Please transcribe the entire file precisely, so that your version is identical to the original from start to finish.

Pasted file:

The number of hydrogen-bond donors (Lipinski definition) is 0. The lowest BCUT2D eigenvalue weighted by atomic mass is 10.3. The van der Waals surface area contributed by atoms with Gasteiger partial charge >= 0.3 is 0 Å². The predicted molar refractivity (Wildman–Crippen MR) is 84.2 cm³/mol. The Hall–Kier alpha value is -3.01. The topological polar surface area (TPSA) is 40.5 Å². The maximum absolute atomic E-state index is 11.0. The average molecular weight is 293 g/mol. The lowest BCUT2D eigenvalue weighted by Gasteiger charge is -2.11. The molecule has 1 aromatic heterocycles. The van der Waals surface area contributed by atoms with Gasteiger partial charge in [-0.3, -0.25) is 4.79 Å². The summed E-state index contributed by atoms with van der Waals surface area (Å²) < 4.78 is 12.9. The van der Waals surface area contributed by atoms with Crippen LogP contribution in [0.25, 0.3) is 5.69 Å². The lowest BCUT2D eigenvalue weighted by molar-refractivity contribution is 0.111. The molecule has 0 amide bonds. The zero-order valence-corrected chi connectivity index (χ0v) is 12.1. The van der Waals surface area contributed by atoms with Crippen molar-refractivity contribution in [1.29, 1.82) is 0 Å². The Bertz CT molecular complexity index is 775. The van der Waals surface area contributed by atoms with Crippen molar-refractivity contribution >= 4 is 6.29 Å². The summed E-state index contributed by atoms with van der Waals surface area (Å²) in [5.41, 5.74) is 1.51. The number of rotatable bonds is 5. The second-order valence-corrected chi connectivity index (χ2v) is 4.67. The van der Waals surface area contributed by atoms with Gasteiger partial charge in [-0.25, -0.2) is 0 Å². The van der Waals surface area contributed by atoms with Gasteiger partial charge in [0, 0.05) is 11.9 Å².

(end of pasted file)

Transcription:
The number of hydrogen-bond donors (Lipinski definition) is 0. The lowest BCUT2D eigenvalue weighted by atomic mass is 10.3. The van der Waals surface area contributed by atoms with Gasteiger partial charge >= 0.3 is 0 Å². The predicted molar refractivity (Wildman–Crippen MR) is 84.2 cm³/mol. The Hall–Kier alpha value is -3.01. The topological polar surface area (TPSA) is 40.5 Å². The maximum absolute atomic E-state index is 11.0. The average molecular weight is 293 g/mol. The lowest BCUT2D eigenvalue weighted by Gasteiger charge is -2.11. The molecule has 1 aromatic heterocycles. The van der Waals surface area contributed by atoms with Gasteiger partial charge in [-0.3, -0.25) is 4.79 Å². The summed E-state index contributed by atoms with van der Waals surface area (Å²) < 4.78 is 12.9. The van der Waals surface area contributed by atoms with Crippen LogP contribution in [0.25, 0.3) is 5.69 Å². The lowest BCUT2D eigenvalue weighted by molar-refractivity contribution is 0.111. The molecule has 0 amide bonds. The zero-order valence-corrected chi connectivity index (χ0v) is 12.1. The van der Waals surface area contributed by atoms with Crippen molar-refractivity contribution in [1.29, 1.82) is 0 Å². The Bertz CT molecular complexity index is 775. The van der Waals surface area contributed by atoms with Crippen molar-refractivity contribution >= 4 is 6.29 Å². The summed E-state index contributed by atoms with van der Waals surface area (Å²) in [5.41, 5.74) is 1.51. The number of rotatable bonds is 5. The second-order valence-corrected chi connectivity index (χ2v) is 4.67. The van der Waals surface area contributed by atoms with Gasteiger partial charge in [-0.25, -0.2) is 0 Å². The van der Waals surface area contributed by atoms with Gasteiger partial charge in [0, 0.05) is 11.9 Å².